Missing and Murdered Indigenous Women & Girls (MMIWG)

Above is a picture of an altar created by interns at the AIRC's first-ever MMIWG Awareness Event, 2019

The UCSC American Indian Resource Center is dedicated to raising awareness about Missing and Murdered Indigenous Women and Girls (MMIWG), which is an epidemic plaguing Native communities all across the United States and abroad. In 2019, the Urban Indian Health Institute reported that 95% of MMIWG cases are never covered in national or international media. 

Our center hosts an annual event in honor of MMIWG on May 5, the United States' National Day of Remembrance for Missing and Murdered Indigenous Women and Girls. We also provide a general presentation about MMIWG for student organizations, departments, and programs on the UCSC campus and in the Santa Cruz community who are interested in learning more. Our presentation provides information on MMIWG history, issues of jurisdiction, legislation, advocacy, and provides audiences with resources on what they can do to help spread awareness on the topic.

If you are interested in hosting an MMIWG teach-in, please contact the AIRC Program Coordinator for more information. 

Program Coordinator: Jemzi Ortiz
Email: jortizfr@ucsc.edu

 

Below are some resources you may utilize to learn more about MMIWG:

ORGANIZATIONS

  • Urban Indian Health Institute
    • Tribal Epidemiology Center in Seattle, Washington.
    • Led by Director Abigail Echo-Hawk 
    • Conducts research and evaluation, collects and analyzes data, and provides disease surveillance to strengthen the health of American Indian and Alaska Native communities.
  • Sovereign Bodies Institute
    • Non-profit organization 
    • Led by Executive Director Annita Lucchesi 
    • Builds on Indigenous traditions of data gathering and knowledge transfer to create, disseminate, and put into action research on gender and sexual violence against Indigenous people.
  • National Indigenous Women's Resource Center
    • Non-profit organization
    • Dedicated to ending violence against Native women and children, lifts up collective voices of grassroots advocates, offering culturally grounded resources, technical assistance, training, and policy development to strengthen tribal sovereignty.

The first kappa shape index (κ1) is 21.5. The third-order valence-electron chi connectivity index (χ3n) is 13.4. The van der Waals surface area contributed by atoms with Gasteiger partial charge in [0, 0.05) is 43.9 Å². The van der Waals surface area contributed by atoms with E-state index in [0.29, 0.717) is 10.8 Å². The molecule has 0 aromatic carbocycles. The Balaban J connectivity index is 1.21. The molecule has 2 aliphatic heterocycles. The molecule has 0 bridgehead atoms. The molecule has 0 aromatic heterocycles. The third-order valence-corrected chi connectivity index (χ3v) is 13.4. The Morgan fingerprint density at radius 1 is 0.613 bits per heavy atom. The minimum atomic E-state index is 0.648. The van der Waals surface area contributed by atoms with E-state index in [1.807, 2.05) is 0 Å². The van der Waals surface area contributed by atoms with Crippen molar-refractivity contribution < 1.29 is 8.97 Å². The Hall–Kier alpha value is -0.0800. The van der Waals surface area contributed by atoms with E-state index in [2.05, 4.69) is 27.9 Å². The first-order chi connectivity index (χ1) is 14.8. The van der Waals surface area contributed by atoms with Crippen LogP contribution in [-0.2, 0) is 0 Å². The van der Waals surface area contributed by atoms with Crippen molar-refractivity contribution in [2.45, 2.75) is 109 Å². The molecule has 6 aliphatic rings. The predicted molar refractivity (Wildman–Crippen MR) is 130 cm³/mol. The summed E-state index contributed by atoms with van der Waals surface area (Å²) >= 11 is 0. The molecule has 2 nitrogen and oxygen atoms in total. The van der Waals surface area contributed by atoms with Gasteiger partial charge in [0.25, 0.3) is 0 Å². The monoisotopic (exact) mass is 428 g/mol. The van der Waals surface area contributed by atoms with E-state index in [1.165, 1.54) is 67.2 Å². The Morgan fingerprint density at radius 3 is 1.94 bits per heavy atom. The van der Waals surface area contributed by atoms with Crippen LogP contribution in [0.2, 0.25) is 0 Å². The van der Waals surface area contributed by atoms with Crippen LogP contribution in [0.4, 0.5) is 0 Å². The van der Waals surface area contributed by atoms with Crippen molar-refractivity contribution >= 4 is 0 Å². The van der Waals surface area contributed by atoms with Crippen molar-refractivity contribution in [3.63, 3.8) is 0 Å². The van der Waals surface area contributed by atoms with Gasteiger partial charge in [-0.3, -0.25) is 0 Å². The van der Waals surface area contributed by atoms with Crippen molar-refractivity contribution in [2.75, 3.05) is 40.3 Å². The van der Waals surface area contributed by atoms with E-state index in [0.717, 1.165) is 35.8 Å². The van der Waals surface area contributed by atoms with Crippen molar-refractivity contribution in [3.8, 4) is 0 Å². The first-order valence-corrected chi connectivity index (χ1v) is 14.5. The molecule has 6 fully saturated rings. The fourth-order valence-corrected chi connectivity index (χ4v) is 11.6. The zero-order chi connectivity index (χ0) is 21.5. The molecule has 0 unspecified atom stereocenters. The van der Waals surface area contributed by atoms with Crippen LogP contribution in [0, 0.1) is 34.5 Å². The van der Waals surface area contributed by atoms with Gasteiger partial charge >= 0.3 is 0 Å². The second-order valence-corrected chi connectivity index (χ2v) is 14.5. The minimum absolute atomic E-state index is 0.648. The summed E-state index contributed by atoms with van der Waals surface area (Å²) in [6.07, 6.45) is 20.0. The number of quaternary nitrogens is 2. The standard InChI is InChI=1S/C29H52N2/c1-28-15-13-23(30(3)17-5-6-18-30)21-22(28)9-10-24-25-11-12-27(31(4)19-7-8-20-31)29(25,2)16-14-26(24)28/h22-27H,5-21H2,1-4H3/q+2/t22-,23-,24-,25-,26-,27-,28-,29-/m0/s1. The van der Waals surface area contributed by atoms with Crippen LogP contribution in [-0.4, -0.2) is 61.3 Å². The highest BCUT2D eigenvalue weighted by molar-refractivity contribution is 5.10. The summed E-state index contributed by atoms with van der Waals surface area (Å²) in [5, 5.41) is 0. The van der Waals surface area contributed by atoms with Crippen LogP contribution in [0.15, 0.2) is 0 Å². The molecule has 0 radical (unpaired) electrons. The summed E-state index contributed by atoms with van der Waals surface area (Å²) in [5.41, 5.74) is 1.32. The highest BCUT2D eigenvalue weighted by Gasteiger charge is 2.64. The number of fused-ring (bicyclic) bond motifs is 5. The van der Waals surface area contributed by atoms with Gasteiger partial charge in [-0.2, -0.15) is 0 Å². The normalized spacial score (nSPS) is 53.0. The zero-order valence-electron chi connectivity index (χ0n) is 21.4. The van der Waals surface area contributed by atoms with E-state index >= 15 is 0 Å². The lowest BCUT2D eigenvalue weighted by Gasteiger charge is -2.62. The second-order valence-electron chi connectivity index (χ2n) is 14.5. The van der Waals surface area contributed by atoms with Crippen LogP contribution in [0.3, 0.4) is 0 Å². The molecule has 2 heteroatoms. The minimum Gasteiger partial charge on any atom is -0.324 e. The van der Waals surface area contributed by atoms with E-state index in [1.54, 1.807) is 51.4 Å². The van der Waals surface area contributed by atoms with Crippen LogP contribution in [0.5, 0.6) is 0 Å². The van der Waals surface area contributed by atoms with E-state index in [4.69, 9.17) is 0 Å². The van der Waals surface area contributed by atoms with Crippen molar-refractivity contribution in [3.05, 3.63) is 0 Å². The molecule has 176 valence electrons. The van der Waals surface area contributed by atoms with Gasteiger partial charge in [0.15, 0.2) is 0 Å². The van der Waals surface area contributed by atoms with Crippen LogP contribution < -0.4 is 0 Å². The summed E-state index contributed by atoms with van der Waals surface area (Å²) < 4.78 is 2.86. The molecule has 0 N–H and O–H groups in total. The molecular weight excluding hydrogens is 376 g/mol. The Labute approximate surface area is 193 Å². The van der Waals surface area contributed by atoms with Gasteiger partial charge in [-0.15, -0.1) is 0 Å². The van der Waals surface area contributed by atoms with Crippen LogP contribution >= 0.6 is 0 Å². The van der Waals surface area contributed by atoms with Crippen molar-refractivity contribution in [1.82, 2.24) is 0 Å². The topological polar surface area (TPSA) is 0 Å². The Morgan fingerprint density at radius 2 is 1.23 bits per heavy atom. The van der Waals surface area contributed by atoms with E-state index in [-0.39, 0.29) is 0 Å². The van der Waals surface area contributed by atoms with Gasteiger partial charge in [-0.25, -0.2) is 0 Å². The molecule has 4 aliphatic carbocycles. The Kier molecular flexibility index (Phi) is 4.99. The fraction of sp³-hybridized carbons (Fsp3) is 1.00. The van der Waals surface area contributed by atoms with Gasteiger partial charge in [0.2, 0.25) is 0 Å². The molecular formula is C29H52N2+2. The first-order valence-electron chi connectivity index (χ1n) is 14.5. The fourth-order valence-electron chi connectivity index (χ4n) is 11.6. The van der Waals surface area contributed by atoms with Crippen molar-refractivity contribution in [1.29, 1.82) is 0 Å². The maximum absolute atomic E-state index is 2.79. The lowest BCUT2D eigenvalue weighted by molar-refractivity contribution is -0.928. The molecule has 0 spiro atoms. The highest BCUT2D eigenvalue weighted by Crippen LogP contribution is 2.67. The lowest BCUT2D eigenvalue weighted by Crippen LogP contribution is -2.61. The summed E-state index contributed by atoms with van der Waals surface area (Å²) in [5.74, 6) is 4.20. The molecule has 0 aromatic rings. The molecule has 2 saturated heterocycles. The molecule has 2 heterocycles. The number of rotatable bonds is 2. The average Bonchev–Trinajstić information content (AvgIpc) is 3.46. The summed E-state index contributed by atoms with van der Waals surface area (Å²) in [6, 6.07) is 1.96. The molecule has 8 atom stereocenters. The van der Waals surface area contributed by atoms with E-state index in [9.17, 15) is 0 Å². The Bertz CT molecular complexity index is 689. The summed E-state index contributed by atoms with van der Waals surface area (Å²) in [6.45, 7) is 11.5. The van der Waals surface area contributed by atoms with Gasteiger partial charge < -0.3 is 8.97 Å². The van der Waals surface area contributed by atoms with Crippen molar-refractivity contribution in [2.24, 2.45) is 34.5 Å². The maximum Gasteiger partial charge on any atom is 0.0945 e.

BOOKS

  • Forever Loved: Exposing the Hidden Crisis of Missing and Murdered Indigenous Women and Girls in Canada by Dawn Memee Lavell-Harvard and Jennifer Brant 
  • Keetsahnak: Our Missing and Murdered Indigenous Sisters edited by Kim Anderson, Maria Campbel, and Christi Belcourt
  • Round House by Louise Erdrich
  • Sharing Our Stories of Survival: Native Women Surviving Violence edited by Sarah Deer, Bonnie Clairmont, Carrie A. Martell, and Maureen L. White Eagle 
  • Stolen Sisters: The Story of Two Missing Girls by Emmanuelle Walter 

FILMS

  • Wind River 
    • available for rent or purchase on Youtube, Amazon Prime, Vudu 

YOUTUBE VIDEOS

  • VOCES CRÍTICAS
  • An interview with Dr. Hernandez and former AIRC intern, Rennea Howell (Class of 2019) on MMIWG

 

  • RUNNING FOR MISSING AND MURDERED INDIGENOUS WOMEN
  • Runner and MMIWG advocate, Rosalie Fish of the Cowlitz Tribe, delivers a TED Talk about MMIW and explains how she uses her running platform to spread awareness

 

  • NATIONAL DAY OF AWARENESS FOR MISSING AND MURDERED INDIGENOUS WOMEN AND GIRLS: SEEKING JUSTICE FOR OUR SISTERS 2020
  • The AIRC Team, co-sponsored by the Lionel Cantú Queer Center and the UCSC CARE office, hosted our second annual observance of the National Day of Awareness for MMIWG. Below is the recording of our event which was held via Zoom. Please feel free the share this with friends, family, and colleagues. We appreciate those of you who were able to attend. 





NOTE: This list is constantly being updated with new information. It is in no way exhaustive. There are hundreds of resources online for those of you interested in delving deeper into the subject.